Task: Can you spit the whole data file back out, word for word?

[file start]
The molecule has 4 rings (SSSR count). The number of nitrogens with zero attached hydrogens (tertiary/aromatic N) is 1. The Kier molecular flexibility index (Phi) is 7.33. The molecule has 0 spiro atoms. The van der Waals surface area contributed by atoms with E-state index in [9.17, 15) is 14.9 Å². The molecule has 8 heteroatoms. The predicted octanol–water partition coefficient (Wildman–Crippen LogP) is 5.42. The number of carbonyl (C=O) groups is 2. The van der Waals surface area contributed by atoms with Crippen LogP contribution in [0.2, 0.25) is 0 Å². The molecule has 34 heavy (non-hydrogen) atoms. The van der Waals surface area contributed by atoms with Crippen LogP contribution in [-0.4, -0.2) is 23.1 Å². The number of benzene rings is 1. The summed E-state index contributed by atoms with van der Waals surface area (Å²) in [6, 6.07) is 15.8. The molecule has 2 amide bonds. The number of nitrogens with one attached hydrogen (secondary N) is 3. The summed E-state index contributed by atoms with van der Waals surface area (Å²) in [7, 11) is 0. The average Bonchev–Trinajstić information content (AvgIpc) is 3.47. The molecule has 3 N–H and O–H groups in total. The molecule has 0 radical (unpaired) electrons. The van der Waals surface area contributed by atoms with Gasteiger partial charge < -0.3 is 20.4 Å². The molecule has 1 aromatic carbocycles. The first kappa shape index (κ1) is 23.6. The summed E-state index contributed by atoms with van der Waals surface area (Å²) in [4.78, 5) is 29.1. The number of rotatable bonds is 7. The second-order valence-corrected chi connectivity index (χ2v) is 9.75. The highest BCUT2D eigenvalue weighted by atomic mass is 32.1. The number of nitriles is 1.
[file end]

The molecule has 4 rings (SSSR count). The number of nitrogens with zero attached hydrogens (tertiary/aromatic N) is 1. The Kier molecular flexibility index (Phi) is 7.33. The molecule has 0 spiro atoms. The van der Waals surface area contributed by atoms with E-state index in [9.17, 15) is 14.9 Å². The molecule has 8 heteroatoms. The predicted octanol–water partition coefficient (Wildman–Crippen LogP) is 5.42. The number of carbonyl (C=O) groups is 2. The van der Waals surface area contributed by atoms with Crippen LogP contribution in [0.2, 0.25) is 0 Å². The molecule has 34 heavy (non-hydrogen) atoms. The van der Waals surface area contributed by atoms with Crippen LogP contribution in [-0.4, -0.2) is 23.1 Å². The number of benzene rings is 1. The summed E-state index contributed by atoms with van der Waals surface area (Å²) in [6, 6.07) is 15.8. The molecule has 2 amide bonds. The number of nitrogens with one attached hydrogen (secondary N) is 3. The summed E-state index contributed by atoms with van der Waals surface area (Å²) in [7, 11) is 0. The average Bonchev–Trinajstić information content (AvgIpc) is 3.47. The molecule has 3 N–H and O–H groups in total. The molecule has 0 radical (unpaired) electrons. The van der Waals surface area contributed by atoms with Gasteiger partial charge < -0.3 is 20.4 Å². The molecule has 1 aromatic carbocycles. The first kappa shape index (κ1) is 23.6. The summed E-state index contributed by atoms with van der Waals surface area (Å²) in [4.78, 5) is 29.1. The number of rotatable bonds is 7. The second-order valence-corrected chi connectivity index (χ2v) is 9.75. The highest BCUT2D eigenvalue weighted by atomic mass is 32.1. The number of nitriles is 1.